Noah was 2 years old at the time of the 9/11 attacks and a carefree 10 year old when Wes was injured clearing mines in Afghanistan. Noah spent most of his childhood roaming the mountains, finding the obsidian arrowheads of the hunters and warriors who walked the landscape before him. Time spent following the patterns of nature. He has no desire to live another lifestyle. Noah tells me that the only reason that he is able to be an outfitter and live in a place where he can chase his dreams every day is because of guys like Wes and Earl and the so many veterans before them. He just wants to give back; to share the gift that he has been given. Much the same way that Earl saw something special in Wes back in Combat Engineer training, Wes sees something special in Noah. He wishes that more of the younger generation were like Noah. He describes Noah as a “savage, backwoods, badass; made of sinew, muscle and bone.” He sees Noah living life all of the time. He worries that the younger generations have a willingness to accept a life spent indoors making wages instead of being in nature making memories, pushing themselves outside their comfort zone, and living the gift of life. He fears that there has been a desensitization to war and a loss of feeling of gratitude. A society creeping close to “the fray.”


Both Earl and Wes shot their cows on the second day of their hunt and processed the meat themselves. The time was taken to thoughtfully select each cut of meat. Nothing would be wasted from these animals, deepening the connection to both the animal and the process of the hunt. Wes feels that hunting does hold a place in alternative healing but in a different way than fishing has. It is more of an offering of gratitude and appreciation than the mind cleansing experiences that fly fishing offers. Healing nonetheless. Noah hopes to make the AWOL hunt an annual experience so that he can keep giving to those who have already given so much.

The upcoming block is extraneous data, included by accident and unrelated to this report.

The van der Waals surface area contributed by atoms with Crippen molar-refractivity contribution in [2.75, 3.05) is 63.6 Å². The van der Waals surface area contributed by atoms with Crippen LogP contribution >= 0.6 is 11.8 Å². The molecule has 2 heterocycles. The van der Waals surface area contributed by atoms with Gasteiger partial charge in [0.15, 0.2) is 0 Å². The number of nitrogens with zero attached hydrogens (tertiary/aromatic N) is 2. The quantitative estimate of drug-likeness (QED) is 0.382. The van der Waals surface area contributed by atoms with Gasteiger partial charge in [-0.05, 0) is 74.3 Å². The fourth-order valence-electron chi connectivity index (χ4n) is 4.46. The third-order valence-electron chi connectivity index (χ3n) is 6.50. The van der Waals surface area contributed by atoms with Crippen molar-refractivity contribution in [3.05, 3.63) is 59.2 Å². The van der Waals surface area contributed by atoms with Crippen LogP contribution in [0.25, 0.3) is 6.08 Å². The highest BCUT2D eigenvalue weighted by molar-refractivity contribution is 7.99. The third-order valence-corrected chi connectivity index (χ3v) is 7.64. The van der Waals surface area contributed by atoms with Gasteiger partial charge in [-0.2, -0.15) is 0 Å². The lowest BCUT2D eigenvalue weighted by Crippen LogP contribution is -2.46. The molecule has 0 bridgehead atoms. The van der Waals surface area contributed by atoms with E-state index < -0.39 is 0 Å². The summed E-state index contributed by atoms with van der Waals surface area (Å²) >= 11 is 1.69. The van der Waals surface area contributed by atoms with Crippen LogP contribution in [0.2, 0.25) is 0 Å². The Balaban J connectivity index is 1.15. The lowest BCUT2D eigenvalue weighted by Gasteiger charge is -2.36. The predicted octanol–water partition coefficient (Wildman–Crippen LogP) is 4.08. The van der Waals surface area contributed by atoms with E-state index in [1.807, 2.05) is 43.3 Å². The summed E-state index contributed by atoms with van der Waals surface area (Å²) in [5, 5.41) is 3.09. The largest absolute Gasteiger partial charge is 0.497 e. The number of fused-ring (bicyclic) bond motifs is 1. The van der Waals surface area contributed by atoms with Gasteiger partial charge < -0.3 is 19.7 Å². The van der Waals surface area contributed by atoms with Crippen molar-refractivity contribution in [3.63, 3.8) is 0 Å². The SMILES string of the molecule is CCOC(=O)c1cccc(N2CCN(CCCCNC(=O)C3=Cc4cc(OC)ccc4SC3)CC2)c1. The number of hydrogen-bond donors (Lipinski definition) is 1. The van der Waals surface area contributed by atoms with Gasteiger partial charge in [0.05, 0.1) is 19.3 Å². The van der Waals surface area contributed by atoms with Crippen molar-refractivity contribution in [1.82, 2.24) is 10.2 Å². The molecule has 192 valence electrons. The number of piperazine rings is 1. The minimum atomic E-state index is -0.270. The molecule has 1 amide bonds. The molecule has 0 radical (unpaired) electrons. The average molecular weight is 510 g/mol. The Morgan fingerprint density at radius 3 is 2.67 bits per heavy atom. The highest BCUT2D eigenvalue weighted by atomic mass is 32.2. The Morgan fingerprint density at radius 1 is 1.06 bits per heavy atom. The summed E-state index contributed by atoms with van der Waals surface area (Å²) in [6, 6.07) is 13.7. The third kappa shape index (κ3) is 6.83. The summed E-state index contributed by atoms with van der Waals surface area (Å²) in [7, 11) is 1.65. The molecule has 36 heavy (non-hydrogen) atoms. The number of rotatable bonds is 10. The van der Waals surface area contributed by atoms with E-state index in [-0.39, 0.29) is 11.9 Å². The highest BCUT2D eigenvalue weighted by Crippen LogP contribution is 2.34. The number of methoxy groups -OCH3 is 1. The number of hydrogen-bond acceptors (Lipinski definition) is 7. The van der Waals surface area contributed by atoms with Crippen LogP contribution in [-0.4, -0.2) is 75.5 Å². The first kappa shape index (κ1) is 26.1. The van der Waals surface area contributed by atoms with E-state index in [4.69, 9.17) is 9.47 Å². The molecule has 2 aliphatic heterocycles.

If you would like to support future hunting opportunities to combat veterans through Under the Sun Outfitters and AWOL Anglers, donations (to defer the cost of airfare, food, lodging and elk processing) can be accepted through .


Likewise, if you want to learn more about AWOL Anglers or to support all the work that AWOL does for veterans coordinating no-cost monthly fishing trips for veterans, you can do that at as well. AWOL Angler is a not-for-profit, veteran owned company.


If you are interested in a guided fair chase elk hunting trip for yourself in the mountains of New Mexico, you can find Noah at or email us at


If you or someone you know is a veteran in need of support, contact Wes at


If you or someone you know is feeling suicidal, please dial 988 to reach the Suicide Prevention Hotline


I hope this gives you a broader perspective of the struggles of combat veterans and the tireless work that is being done to support these American Heroes. As always, I would love to hear your thoughts. How has fly fishing or hunting impacted your life and do you share those healing experiences with others? If you like this blog and would like to share it with others or with a veteran who might benefit from the work that AWOL Angler does, please do. You may click on the logos below to find out more about either AWOL Angler or Under the Sun Outfitters.


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Dec 08, 2022

wonderful, insightful perspective, so Proud to be Mom to Brandon and Grandma to Noah!

Thank you Kelley for another great Blog. I love the fact of the respect the soldiers showed to their elk when processing. Helps me appreciate the hunt, hunter, and animal connection that they experience and exhibit in their pursuit.